A few weeks into the program, things had started looking a bit desperate for Brian. “My first team had exploded, so I was back to developing my own idea and I asked the group if anybody wanted to help,” he says. “One of the DSV people told me that it was probably the worst request for help that he’d ever heard, yet I got one of the highest rated people to join in – Monika.”

Monika explains, “I had already worked with quite a few people and it was kind of the last point to try something new. Brian had been asking for weeks if we could work together and I kept having to tell him that I had already arranged to work with somebody else. He seemed determined to make it happen, so I decided to give it a shot.  Initially it didn’t seem like we had much in common – I’m a biologist and he’s an engineer. But the more we talked about it, the more we realized that his technology could have applications for biology and beyond.”

They stuck together, and after they’d pitched their idea in April, Deep Science Ventures agreed to invest in them and they officially started uFraction8. Bolstered by some of their own money, they were able to open an office, albeit not a very glamorous one. Monika says, “Our first office was a tiny room on the top floor, and in the summer it was so hot we were sweating all day. The view from our window was a brick wall.”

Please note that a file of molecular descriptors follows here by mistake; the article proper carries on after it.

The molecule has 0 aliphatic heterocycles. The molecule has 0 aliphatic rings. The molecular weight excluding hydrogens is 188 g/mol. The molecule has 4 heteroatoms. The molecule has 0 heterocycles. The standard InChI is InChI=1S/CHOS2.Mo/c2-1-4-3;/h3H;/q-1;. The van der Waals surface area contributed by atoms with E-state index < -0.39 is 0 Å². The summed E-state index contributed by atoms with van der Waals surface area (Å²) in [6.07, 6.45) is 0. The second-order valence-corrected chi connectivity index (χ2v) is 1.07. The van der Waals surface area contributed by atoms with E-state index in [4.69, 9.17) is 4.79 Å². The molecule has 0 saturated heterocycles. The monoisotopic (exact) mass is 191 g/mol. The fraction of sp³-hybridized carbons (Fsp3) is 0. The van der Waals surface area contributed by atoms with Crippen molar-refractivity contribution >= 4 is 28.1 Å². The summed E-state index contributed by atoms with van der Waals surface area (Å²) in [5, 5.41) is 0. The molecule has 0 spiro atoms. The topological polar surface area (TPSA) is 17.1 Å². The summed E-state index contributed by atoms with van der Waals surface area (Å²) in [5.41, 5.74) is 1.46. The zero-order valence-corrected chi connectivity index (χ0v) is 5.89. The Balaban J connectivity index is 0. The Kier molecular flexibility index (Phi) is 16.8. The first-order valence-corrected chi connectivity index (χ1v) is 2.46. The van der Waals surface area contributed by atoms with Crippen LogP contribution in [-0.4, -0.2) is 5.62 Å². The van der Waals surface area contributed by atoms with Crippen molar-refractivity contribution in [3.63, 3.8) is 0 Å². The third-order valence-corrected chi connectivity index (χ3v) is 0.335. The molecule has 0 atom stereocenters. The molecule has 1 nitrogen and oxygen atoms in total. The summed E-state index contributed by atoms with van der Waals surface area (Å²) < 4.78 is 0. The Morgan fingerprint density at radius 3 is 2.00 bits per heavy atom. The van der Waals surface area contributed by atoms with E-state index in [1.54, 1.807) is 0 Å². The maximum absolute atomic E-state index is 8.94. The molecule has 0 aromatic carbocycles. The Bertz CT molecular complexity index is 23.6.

She wasn’t planning on staying there long anyway. She explains, “While we were doing all the work to start up the company, I was also finishing up my PhD. I had been working on it in Singapore for two years before coming to London and had a fiance there. My plan was to go back after the accelerator.”

Then in June they won Imagine Chemistry – the first validation they’d gotten from a big company – and in July they decided to set up in Scotland. “That month I called my fiance,” Monika says. “I told him, ‘Look, I have this opportunity and I think it might work. If it doesn’t start working after 6 months then I’m done and I’m coming back.’ And he agreed.”

But winning Imagine Chemistry seemed to set off a chain reaction. Monika explains, “In those next 6 months, we won award after award after award, including a £100,000 Higgs EDGE prize right around the 6 month mark. We definitely wanted to keep going. So I had another phone call with my fiance and asked for another 6 months. That happened a few times, and in the end, my relationship didn’t work out but uFraction8 did.”

Ever since their fateful first meeting, the company’s history has been full of such unexpected twists and turns. Monika says, “I definitely didn’t think that I’d still be here four years later. I’m really glad I decided to give Brian and the company a shot.” Brian adds, “We’ve had our share of ups and downs, but our whole journey has been about learning. We’ve never stopped learning and we just keep getting better and better and better as we go!”